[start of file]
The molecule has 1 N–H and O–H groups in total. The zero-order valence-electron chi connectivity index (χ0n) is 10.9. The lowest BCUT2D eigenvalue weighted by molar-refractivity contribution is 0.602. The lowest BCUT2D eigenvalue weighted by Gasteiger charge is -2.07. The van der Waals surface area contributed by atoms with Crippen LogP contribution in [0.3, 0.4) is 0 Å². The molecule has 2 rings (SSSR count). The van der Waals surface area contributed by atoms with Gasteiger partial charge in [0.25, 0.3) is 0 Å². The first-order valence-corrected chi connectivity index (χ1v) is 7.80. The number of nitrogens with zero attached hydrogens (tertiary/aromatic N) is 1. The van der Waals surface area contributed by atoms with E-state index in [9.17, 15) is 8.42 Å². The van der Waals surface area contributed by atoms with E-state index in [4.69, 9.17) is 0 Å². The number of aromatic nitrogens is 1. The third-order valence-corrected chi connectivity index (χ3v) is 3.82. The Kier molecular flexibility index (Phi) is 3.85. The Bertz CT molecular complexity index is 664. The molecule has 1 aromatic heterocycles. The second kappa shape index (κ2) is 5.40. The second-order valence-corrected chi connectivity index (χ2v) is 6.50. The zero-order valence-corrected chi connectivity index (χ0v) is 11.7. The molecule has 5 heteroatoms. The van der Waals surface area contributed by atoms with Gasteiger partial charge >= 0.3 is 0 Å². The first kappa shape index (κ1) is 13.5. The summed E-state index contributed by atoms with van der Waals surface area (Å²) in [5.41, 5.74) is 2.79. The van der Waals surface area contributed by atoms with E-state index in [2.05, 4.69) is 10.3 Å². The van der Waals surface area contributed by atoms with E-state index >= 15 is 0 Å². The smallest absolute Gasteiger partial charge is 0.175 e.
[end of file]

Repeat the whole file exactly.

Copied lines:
The molecule has 1 N–H and O–H groups in total. The zero-order valence-electron chi connectivity index (χ0n) is 10.9. The lowest BCUT2D eigenvalue weighted by molar-refractivity contribution is 0.602. The lowest BCUT2D eigenvalue weighted by Gasteiger charge is -2.07. The van der Waals surface area contributed by atoms with Crippen LogP contribution in [0.3, 0.4) is 0 Å². The molecule has 2 rings (SSSR count). The van der Waals surface area contributed by atoms with Gasteiger partial charge in [0.25, 0.3) is 0 Å². The first-order valence-corrected chi connectivity index (χ1v) is 7.80. The number of nitrogens with zero attached hydrogens (tertiary/aromatic N) is 1. The van der Waals surface area contributed by atoms with E-state index in [9.17, 15) is 8.42 Å². The van der Waals surface area contributed by atoms with E-state index in [4.69, 9.17) is 0 Å². The number of aromatic nitrogens is 1. The third-order valence-corrected chi connectivity index (χ3v) is 3.82. The Kier molecular flexibility index (Phi) is 3.85. The Bertz CT molecular complexity index is 664. The molecule has 1 aromatic heterocycles. The second kappa shape index (κ2) is 5.40. The second-order valence-corrected chi connectivity index (χ2v) is 6.50. The zero-order valence-corrected chi connectivity index (χ0v) is 11.7. The molecule has 5 heteroatoms. The van der Waals surface area contributed by atoms with Gasteiger partial charge >= 0.3 is 0 Å². The first kappa shape index (κ1) is 13.5. The summed E-state index contributed by atoms with van der Waals surface area (Å²) in [5.41, 5.74) is 2.79. The van der Waals surface area contributed by atoms with E-state index in [2.05, 4.69) is 10.3 Å². The van der Waals surface area contributed by atoms with E-state index >= 15 is 0 Å². The smallest absolute Gasteiger partial charge is 0.175 e.